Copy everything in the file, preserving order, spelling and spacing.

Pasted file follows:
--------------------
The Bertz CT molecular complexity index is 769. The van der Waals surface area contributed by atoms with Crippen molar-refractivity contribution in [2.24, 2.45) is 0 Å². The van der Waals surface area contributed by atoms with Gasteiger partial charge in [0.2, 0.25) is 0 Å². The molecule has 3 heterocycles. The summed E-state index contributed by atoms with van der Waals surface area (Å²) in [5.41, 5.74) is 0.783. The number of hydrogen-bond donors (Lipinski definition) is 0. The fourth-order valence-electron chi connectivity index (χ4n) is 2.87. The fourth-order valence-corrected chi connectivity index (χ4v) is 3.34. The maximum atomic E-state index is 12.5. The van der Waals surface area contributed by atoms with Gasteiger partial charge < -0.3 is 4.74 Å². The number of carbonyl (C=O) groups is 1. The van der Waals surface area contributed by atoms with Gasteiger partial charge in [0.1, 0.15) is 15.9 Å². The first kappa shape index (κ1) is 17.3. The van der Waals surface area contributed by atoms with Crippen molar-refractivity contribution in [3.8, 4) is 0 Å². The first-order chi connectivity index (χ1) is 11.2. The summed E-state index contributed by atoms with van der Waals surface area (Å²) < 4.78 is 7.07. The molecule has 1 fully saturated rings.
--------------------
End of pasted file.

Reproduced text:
The Bertz CT molecular complexity index is 769. The van der Waals surface area contributed by atoms with Crippen molar-refractivity contribution in [2.24, 2.45) is 0 Å². The van der Waals surface area contributed by atoms with Gasteiger partial charge in [0.2, 0.25) is 0 Å². The molecule has 3 heterocycles. The summed E-state index contributed by atoms with van der Waals surface area (Å²) in [5.41, 5.74) is 0.783. The number of hydrogen-bond donors (Lipinski definition) is 0. The fourth-order valence-electron chi connectivity index (χ4n) is 2.87. The fourth-order valence-corrected chi connectivity index (χ4v) is 3.34. The maximum atomic E-state index is 12.5. The van der Waals surface area contributed by atoms with Gasteiger partial charge < -0.3 is 4.74 Å². The number of carbonyl (C=O) groups is 1. The van der Waals surface area contributed by atoms with Gasteiger partial charge in [0.1, 0.15) is 15.9 Å². The first kappa shape index (κ1) is 17.3. The van der Waals surface area contributed by atoms with Crippen molar-refractivity contribution in [3.8, 4) is 0 Å². The first-order chi connectivity index (χ1) is 11.2. The summed E-state index contributed by atoms with van der Waals surface area (Å²) < 4.78 is 7.07. The molecule has 1 fully saturated rings.